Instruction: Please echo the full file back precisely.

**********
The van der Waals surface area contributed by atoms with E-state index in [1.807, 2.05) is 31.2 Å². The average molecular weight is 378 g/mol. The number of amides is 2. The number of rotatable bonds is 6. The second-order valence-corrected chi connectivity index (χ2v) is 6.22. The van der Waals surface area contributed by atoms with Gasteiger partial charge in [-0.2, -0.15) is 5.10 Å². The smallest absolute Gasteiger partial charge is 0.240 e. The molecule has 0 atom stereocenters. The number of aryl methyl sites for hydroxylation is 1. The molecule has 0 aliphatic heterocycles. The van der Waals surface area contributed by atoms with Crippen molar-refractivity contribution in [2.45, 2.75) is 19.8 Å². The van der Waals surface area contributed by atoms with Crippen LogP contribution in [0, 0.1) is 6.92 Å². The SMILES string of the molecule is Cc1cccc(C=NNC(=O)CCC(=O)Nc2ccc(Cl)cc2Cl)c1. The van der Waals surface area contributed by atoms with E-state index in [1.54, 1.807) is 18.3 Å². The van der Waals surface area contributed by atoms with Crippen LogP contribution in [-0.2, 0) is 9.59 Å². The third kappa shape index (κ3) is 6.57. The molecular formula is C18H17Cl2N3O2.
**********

The van der Waals surface area contributed by atoms with E-state index in [1.807, 2.05) is 31.2 Å². The average molecular weight is 378 g/mol. The number of amides is 2. The number of rotatable bonds is 6. The second-order valence-corrected chi connectivity index (χ2v) is 6.22. The van der Waals surface area contributed by atoms with Gasteiger partial charge in [-0.2, -0.15) is 5.10 Å². The smallest absolute Gasteiger partial charge is 0.240 e. The molecule has 0 atom stereocenters. The number of aryl methyl sites for hydroxylation is 1. The molecule has 0 aliphatic heterocycles. The van der Waals surface area contributed by atoms with Crippen molar-refractivity contribution in [2.45, 2.75) is 19.8 Å². The van der Waals surface area contributed by atoms with Crippen LogP contribution in [0, 0.1) is 6.92 Å². The SMILES string of the molecule is Cc1cccc(C=NNC(=O)CCC(=O)Nc2ccc(Cl)cc2Cl)c1. The van der Waals surface area contributed by atoms with E-state index in [1.54, 1.807) is 18.3 Å². The van der Waals surface area contributed by atoms with Crippen LogP contribution in [-0.2, 0) is 9.59 Å². The third kappa shape index (κ3) is 6.57. The molecular formula is C18H17Cl2N3O2.